UK Church in Grave Trouble After Using Tombs as Tables and Chairs in Graveyard Beer Fest
18:20 GMT 27.09.2021 (Updated: 19:16 GMT 27.09.2021)
© Photo : Facebook / Norton and Billingham InfoSt. Mary's Church beer festival goers enjoy beverage in the church's graveyard.
© Photo : Facebook / Norton and Billingham Info
The incident took place in the northeastern English village of Norton at the Church of St. Mary the Virgin, a millennium-old structure completed in the year 1020.
Residents of a small English village and netizens online have expressed outrage over photos showing guests at a beer festival partying in a thousand-year-old church’s graveyard and using tombs as tables and makeshift seating accommodation.
Organized by the St. Mary’s Church and the Three Brothers Brewing Company, a local microbrewery, to raise money for the ancient religious structure’s upkeep, the St. Mary’s Norton Beer Festival featured over 40 types of beer, a dozen varieties of cider, street food, live music, a charity pub quiz, wines, spirits and an assortment of other alcoholic beverages.
County Durham Reverend Martin Anderson was forced to defend the decision to hold the festival, and to apologize to residents and Britons generally for the insensitivity shown to the dead in the photos –which appeared online and turned into a national news story.
In a Facebook post Monday, Anderson said he was “deeply sorry for” the “considerable negativity” created by the images.
“I am saddened that this event, which we’d hoped would bring joy and positivity in our community, has caused so much upset, and apologize to everyone who has expressed their concern,” the vicar said.
In separate remarks, Anderson insisted that “on the whole, the people attending the festival have been respectful of the space and there has been a real sense of community and positivity. However, like in all areas of life, there are sometimes a small group who don’t see or do things from the same perspective. We didn’t want people to use tombstones as tables and our security firm was working to make sure everything was kept calm in the churchyard and the building itself.”
David Dodd, the Brothers Brewing Company’s manager, promised that “future events” would include “signage and taping off [of] sections” of the graveyard to make it clear that staff don’t approve of sitting on gravestones or using them as tables.
‘How Bloody Disrespectful’
Negative comments overwhelmed a local community Facebook group sharing the photos. “How bloody disrespectful is that and they call kids disrespectful; it’s shocking on so many levels,” one user suggested. “If that was kids there’d be hell on! Police called, the lot!” another stressed. “Looks disrespectful and they are not kids either, hope they put pictures on [the] front page of [the] gazette if they are that happy to be doing it,” a third chimed in.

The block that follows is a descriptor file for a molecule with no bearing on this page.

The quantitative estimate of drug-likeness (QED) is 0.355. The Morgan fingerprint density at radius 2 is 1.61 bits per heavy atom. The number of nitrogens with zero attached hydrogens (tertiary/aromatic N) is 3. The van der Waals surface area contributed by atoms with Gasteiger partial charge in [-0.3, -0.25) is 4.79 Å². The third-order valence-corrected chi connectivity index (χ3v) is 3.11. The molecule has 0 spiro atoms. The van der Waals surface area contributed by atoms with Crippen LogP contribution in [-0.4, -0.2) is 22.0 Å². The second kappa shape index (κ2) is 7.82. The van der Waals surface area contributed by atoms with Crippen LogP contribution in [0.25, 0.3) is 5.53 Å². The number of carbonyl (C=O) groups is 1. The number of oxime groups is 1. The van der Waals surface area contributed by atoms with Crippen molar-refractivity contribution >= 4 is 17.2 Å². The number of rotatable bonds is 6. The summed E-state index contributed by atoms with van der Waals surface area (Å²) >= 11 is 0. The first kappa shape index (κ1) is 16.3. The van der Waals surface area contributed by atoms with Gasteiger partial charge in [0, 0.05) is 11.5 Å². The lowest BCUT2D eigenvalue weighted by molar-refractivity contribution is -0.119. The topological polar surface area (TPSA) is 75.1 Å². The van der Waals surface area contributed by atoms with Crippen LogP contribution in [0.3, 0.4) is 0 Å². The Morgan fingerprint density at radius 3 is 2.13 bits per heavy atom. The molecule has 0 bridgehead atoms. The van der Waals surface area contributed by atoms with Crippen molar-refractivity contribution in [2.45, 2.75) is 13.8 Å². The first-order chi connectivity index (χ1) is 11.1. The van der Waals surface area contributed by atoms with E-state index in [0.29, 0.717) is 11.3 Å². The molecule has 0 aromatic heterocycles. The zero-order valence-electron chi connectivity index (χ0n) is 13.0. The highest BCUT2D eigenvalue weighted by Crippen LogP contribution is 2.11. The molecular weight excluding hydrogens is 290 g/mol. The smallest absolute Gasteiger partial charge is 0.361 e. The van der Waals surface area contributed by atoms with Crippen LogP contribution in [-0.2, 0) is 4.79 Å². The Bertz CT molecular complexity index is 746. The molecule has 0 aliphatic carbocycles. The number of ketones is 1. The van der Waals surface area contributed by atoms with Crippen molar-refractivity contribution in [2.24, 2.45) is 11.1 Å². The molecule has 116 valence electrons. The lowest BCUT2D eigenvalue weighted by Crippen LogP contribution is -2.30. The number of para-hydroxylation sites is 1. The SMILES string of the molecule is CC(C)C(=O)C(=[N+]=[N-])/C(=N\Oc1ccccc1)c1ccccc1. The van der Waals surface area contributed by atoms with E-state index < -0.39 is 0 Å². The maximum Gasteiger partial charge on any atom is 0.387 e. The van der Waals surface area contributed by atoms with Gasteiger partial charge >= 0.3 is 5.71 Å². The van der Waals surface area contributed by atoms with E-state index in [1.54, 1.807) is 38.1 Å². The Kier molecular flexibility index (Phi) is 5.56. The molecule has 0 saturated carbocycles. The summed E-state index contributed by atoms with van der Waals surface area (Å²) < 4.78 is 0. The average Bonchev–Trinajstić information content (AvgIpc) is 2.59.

“Doesn’t matter how old the graves are, there’s still a body underneath; they are a name, someone’s family, have some respect,” another angry user argued.
Others encouraged the vicar to resign, or asked why the partygoers couldn’t just sit on the green instead of directly on graves or use them as tables for beverages. “Yes have a beer festival but let the dead rest in peace and not use them as a table!” one user adamantly said.
A few users defended the move, however. “Wonderful atmosphere, church should be at the center of the community, well done on engagement with the local community,” one user, possibly engaging in a bit of trolling, wrote, prompting expletive-laden responses. “Thanks, I will try to free up some time on my outrage schedule,” another joker quipped. “It should have been (oh-ho!) spirits!” a third chimed in.
“The festival was to bring peeps together to raise much-needed funds for the church. The grave in the photo dates from the 1740s. I can’t understand the vitriol here targeting the folk in the photo," another suggested.
St. Mary’s Church in Norton is one of roughly 13,000 Church of England parishes dotting England. The Anglican Church has faced difficulties maintaining its largest, oldest and most architecturally sophisticated and historically significant buildings amid a continuing drop in numbers of regular parishioners. The Church has an endowment of nearly 9 billion pounds (about $12.3 billion or $10.5 billion euros) invested in various assets to bring in revenue, but profits, combined with the estimated 330 million pounds in annual revenue brought in by parishioners’ donations, are not enough to pay for salaries, plus upkeep – even taking account of tens of millions of pounds in annual government grants. Funding issues have forced the Anglican Church to sell off some of its properties and to turn others into conference centers. In other instances, vicars have brainstormed to come up with creative ways to keep their parishes afloat.